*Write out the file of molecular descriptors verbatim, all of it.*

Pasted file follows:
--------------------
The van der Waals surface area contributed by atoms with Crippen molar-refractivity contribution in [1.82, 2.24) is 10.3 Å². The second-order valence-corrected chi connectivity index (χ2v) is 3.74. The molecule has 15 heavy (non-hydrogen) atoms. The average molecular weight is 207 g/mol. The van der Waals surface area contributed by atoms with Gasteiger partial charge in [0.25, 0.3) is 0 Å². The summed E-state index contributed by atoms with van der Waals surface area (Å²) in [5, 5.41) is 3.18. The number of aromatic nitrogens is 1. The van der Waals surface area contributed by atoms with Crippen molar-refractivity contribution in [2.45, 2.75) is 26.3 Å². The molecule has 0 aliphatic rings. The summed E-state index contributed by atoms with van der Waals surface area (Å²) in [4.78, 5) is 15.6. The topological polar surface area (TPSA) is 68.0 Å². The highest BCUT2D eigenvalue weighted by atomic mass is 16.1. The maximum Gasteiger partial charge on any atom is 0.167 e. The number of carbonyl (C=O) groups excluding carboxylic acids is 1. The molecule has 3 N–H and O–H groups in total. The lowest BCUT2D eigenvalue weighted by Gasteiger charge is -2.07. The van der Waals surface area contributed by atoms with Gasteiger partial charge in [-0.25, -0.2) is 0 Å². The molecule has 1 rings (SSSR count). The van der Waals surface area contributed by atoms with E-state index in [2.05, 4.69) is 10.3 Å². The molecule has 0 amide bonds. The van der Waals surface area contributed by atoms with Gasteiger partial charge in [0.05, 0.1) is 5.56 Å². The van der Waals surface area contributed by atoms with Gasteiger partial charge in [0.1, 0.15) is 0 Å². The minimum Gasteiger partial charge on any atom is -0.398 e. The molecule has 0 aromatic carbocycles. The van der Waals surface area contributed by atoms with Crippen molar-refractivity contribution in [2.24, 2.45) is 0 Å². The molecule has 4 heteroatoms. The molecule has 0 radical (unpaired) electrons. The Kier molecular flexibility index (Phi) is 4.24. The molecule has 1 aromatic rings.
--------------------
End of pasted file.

The van der Waals surface area contributed by atoms with Crippen molar-refractivity contribution in [1.82, 2.24) is 10.3 Å². The second-order valence-corrected chi connectivity index (χ2v) is 3.74. The molecule has 15 heavy (non-hydrogen) atoms. The average molecular weight is 207 g/mol. The van der Waals surface area contributed by atoms with Gasteiger partial charge in [0.25, 0.3) is 0 Å². The summed E-state index contributed by atoms with van der Waals surface area (Å²) in [5, 5.41) is 3.18. The number of aromatic nitrogens is 1. The van der Waals surface area contributed by atoms with Crippen molar-refractivity contribution in [2.45, 2.75) is 26.3 Å². The molecule has 0 aliphatic rings. The summed E-state index contributed by atoms with van der Waals surface area (Å²) in [4.78, 5) is 15.6. The topological polar surface area (TPSA) is 68.0 Å². The highest BCUT2D eigenvalue weighted by atomic mass is 16.1. The maximum Gasteiger partial charge on any atom is 0.167 e. The number of carbonyl (C=O) groups excluding carboxylic acids is 1. The molecule has 3 N–H and O–H groups in total. The lowest BCUT2D eigenvalue weighted by Gasteiger charge is -2.07. The van der Waals surface area contributed by atoms with Gasteiger partial charge in [-0.25, -0.2) is 0 Å². The molecule has 1 rings (SSSR count). The van der Waals surface area contributed by atoms with E-state index in [2.05, 4.69) is 10.3 Å². The molecule has 0 amide bonds. The van der Waals surface area contributed by atoms with Gasteiger partial charge in [0.05, 0.1) is 5.56 Å². The van der Waals surface area contributed by atoms with Gasteiger partial charge in [0.1, 0.15) is 0 Å². The minimum Gasteiger partial charge on any atom is -0.398 e. The molecule has 0 aromatic carbocycles. The van der Waals surface area contributed by atoms with Crippen molar-refractivity contribution in [2.24, 2.45) is 0 Å². The molecule has 4 heteroatoms. The molecule has 0 radical (unpaired) electrons. The Kier molecular flexibility index (Phi) is 4.24. The molecule has 1 aromatic rings.